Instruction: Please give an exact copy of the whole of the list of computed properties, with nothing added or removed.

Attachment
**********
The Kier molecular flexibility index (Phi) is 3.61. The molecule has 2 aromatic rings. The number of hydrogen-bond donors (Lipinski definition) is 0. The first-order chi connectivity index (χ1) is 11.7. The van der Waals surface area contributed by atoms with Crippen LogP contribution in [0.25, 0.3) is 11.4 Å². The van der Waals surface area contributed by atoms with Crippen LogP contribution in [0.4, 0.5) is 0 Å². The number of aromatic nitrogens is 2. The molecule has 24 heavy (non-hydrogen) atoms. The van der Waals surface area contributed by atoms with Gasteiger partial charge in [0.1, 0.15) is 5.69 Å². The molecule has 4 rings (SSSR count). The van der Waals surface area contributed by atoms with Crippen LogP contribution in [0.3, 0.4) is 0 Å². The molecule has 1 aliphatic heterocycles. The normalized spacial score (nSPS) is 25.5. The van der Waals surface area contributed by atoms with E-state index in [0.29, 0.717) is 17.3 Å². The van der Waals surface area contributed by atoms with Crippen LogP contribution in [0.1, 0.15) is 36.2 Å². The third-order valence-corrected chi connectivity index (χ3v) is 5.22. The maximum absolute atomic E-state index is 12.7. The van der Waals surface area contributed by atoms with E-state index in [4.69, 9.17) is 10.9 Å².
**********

The Kier molecular flexibility index (Phi) is 3.61. The molecule has 2 aromatic rings. The number of hydrogen-bond donors (Lipinski definition) is 0. The first-order chi connectivity index (χ1) is 11.7. The van der Waals surface area contributed by atoms with Crippen LogP contribution in [0.25, 0.3) is 11.4 Å². The van der Waals surface area contributed by atoms with Crippen LogP contribution in [0.4, 0.5) is 0 Å². The number of aromatic nitrogens is 2. The molecule has 24 heavy (non-hydrogen) atoms. The van der Waals surface area contributed by atoms with Gasteiger partial charge in [0.1, 0.15) is 5.69 Å². The molecule has 4 rings (SSSR count). The van der Waals surface area contributed by atoms with Crippen LogP contribution in [0.3, 0.4) is 0 Å². The molecule has 1 aliphatic heterocycles. The normalized spacial score (nSPS) is 25.5. The van der Waals surface area contributed by atoms with E-state index in [0.29, 0.717) is 17.3 Å². The van der Waals surface area contributed by atoms with Crippen LogP contribution in [0.1, 0.15) is 36.2 Å². The third-order valence-corrected chi connectivity index (χ3v) is 5.22. The maximum absolute atomic E-state index is 12.7. The van der Waals surface area contributed by atoms with E-state index in [4.69, 9.17) is 10.9 Å².